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O2 Blue Door Conference: The path to 5G
Derek McManus, Chief Operating Officer of O2, gave his assessment of the possibilities of 5G and what the path to launch looks like at our recent O2 Blue Door Conference.
Having worked in this industry for 30 years, I truly believe that we are living through a period of exciting developments and innovation at an unprecedented rate of change.
We have seen mobile evolve first from 2G to 3G and now to 4G. Today 4G mobile connectivity is about connecting consumers to the people and things they love, through a variety of personal devices. Demand for data is growing by 60% a year, the equivalent of building our entire mobile network again, from scratch, in about 18 months.
It is tempting to think of 5G as a replacement for 4G, but it isn’t. At O2, we are committed to growing our existing network and we continue to invest £2m every day to make the experience for businesses even better. Mobile is and will continue to be one of the UK’s most powerful opportunities to strengthen our economy and improve the lives of British citizens, and 5G is the next stepping stone on that journey.
5G represents an important chapter in the story of the evolution of mobile technology. It’s about building connectivity into the fabric of our society, creating an integrated infrastructure that will connect buildings, transport and utilities. It provides a substantial opportunity to develop and improve the way our energy, transport, healthcare and retail sectors operate. But to benefit properly from 5G, it’s essential that we set out on the right path from day one, and establish the ecosystem for 5G that will enable it to flourish and deliver the benefits promised.
“I’m convinced 5G is going to have a bigger impact on the way we live than any new technology we’ve seen since the introduction of electricity.“
The global vision
Last year I was fortunate to visit a number of countries in Asia to see first-hand how 5G is being designed into infrastructure to prepare for and secure the possibilities it offers. There is excitement about the race to deliver next generation connectivity in a bid to showcase their expertise to the world.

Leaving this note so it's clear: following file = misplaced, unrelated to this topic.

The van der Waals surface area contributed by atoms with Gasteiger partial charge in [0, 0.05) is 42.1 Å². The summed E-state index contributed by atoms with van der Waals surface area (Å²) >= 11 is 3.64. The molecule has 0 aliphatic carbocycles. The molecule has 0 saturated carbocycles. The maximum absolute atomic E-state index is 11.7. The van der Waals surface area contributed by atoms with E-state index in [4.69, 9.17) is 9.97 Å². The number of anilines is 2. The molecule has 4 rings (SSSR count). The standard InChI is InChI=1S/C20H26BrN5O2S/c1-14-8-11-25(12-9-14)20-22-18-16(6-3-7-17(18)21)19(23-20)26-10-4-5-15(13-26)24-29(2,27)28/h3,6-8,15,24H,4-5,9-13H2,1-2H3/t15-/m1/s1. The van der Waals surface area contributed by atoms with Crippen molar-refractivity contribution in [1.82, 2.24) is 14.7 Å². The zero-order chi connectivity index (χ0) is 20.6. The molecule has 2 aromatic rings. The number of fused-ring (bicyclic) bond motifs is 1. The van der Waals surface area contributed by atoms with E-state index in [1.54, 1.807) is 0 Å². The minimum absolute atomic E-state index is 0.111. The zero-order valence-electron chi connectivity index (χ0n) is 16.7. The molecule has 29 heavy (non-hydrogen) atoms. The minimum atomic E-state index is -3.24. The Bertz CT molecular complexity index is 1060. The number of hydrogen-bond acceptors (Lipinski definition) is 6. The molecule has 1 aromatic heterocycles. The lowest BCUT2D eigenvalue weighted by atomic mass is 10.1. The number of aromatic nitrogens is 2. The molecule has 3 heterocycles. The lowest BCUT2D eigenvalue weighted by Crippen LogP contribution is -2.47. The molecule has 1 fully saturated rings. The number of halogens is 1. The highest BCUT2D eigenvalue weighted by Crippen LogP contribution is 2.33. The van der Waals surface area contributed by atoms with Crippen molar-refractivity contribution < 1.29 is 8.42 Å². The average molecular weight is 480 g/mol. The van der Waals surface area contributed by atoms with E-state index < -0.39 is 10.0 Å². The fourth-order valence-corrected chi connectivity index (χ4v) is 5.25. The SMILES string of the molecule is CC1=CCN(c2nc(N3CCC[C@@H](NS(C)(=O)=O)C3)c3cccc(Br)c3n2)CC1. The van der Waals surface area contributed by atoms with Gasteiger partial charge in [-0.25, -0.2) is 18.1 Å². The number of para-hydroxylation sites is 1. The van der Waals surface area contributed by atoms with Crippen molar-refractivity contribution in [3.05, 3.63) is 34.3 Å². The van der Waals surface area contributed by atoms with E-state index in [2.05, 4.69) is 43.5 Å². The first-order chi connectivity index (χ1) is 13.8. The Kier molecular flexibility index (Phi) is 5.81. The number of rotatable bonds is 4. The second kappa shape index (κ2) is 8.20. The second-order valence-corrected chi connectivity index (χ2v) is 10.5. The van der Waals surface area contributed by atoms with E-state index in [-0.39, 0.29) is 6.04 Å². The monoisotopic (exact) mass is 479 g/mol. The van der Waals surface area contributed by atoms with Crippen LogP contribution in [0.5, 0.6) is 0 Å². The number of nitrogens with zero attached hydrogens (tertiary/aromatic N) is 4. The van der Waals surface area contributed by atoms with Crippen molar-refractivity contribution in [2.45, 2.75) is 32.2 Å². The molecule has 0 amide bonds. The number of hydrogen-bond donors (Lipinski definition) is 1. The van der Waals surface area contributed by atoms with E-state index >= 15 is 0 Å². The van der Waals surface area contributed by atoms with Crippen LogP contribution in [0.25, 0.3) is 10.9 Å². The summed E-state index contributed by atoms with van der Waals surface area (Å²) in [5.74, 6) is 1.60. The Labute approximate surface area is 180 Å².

What I found particularly interesting is that the benefits each country stands to gain from 5G differs from country to country. For example, China is looking to use 5G to accelerate process engineering and automated production. South Korea is aiming to cement its position as a world leader in e-sports and video streaming, something they showcased so successfully at the recent Olympics. Regardless of application, what really struck me was how crucial mobile infrastructure is to each country’s economy. It’s clear to me that when you have alignment between regulators, local and central government, progress rapidly accelerates.
Paving the way
At O2 we have already been taking steps to pave the way for the roll out of 5G in the UK. We’re prepared with the spectrum we need and we will be installing a 5G test bed at The O2. We are also rolling out small cell technology that will lay the foundations for our customers to enjoy 5G throughout the UK.
The implementation of 5G is not a project for O2, or any other mobile operator, in isolation. We must work together with our customers, with government, Ofcom, other mobile operators, handset manufacturers and businesses for it to become a reality and benefit us all.
So how could 5G change industries as we know them today?
Here are just four examples:
1. Remote working / Conference calling:
The massive bandwidth and low latency will mean that your video calls will never buffer again. You will be able to meet and collaborate with your colleagues in the cloud, and with the help of Artificial Reality (AR) and Virtual Reality (VR) applications, each of you could be ‘seated’ around the board room table.
2. Improved supply chain management:
5G can deliver real time tracking and traceability of a product within a supply chain. You could attach 5G-enabled IoT sensors to your products not just to track their location, but also to report moisture, temperature, pressure and other parameters to provide real time feedback about their status and condition.
3. Flexible office spaces:
5G enabled sensors and cameras could monitor occupancy of a space, and adjust lighting and temperature accordingly. CCTV footage could be streamed live to mobile devices. In short, 5G could enable safer, flexible and more efficient working spaces with a reduced carbon footprint.
O2’s own research suggests that the NHS could free up 1.1 million GP hours with 5G enabled tele-health video conferencing and real-time remote health monitoring. There are benefits for social care, too, with the potential to employ 5G enabled sensory devices to monitor the health and wellbeing of patients and those in care.
Here at O2, we are very excited about the possibilities of 5G and its potential to change the way we live and work. But it will take a joint effort – all of us working together to make this vision a reality. We hope you are looking forward to join us on what will be a long but opportunity filled journey.
Find out more about O2’s vision: